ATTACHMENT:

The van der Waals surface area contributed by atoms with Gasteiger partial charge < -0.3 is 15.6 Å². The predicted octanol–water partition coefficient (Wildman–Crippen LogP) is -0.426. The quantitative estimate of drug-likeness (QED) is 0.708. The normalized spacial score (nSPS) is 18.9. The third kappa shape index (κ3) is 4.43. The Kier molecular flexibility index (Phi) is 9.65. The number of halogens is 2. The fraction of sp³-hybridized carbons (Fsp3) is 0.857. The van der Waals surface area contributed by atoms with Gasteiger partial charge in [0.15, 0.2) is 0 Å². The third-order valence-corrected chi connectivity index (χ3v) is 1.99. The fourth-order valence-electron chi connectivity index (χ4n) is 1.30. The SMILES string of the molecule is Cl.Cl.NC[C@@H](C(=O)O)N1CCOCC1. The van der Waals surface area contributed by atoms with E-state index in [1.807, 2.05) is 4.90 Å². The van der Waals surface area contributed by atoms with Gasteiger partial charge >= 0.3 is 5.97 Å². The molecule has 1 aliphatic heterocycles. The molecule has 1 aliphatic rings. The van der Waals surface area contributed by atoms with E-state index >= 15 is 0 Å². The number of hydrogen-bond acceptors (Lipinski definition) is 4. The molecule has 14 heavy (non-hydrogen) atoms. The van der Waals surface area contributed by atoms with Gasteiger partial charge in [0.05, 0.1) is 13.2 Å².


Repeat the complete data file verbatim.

The van der Waals surface area contributed by atoms with Gasteiger partial charge < -0.3 is 15.6 Å². The predicted octanol–water partition coefficient (Wildman–Crippen LogP) is -0.426. The quantitative estimate of drug-likeness (QED) is 0.708. The normalized spacial score (nSPS) is 18.9. The third kappa shape index (κ3) is 4.43. The Kier molecular flexibility index (Phi) is 9.65. The number of halogens is 2. The fraction of sp³-hybridized carbons (Fsp3) is 0.857. The van der Waals surface area contributed by atoms with Gasteiger partial charge in [0.15, 0.2) is 0 Å². The third-order valence-corrected chi connectivity index (χ3v) is 1.99. The fourth-order valence-electron chi connectivity index (χ4n) is 1.30. The SMILES string of the molecule is Cl.Cl.NC[C@@H](C(=O)O)N1CCOCC1. The van der Waals surface area contributed by atoms with E-state index in [1.807, 2.05) is 4.90 Å². The van der Waals surface area contributed by atoms with Gasteiger partial charge >= 0.3 is 5.97 Å². The molecule has 1 aliphatic heterocycles. The molecule has 1 aliphatic rings. The van der Waals surface area contributed by atoms with E-state index >= 15 is 0 Å². The number of hydrogen-bond acceptors (Lipinski definition) is 4. The molecule has 14 heavy (non-hydrogen) atoms. The van der Waals surface area contributed by atoms with Gasteiger partial charge in [0.05, 0.1) is 13.2 Å².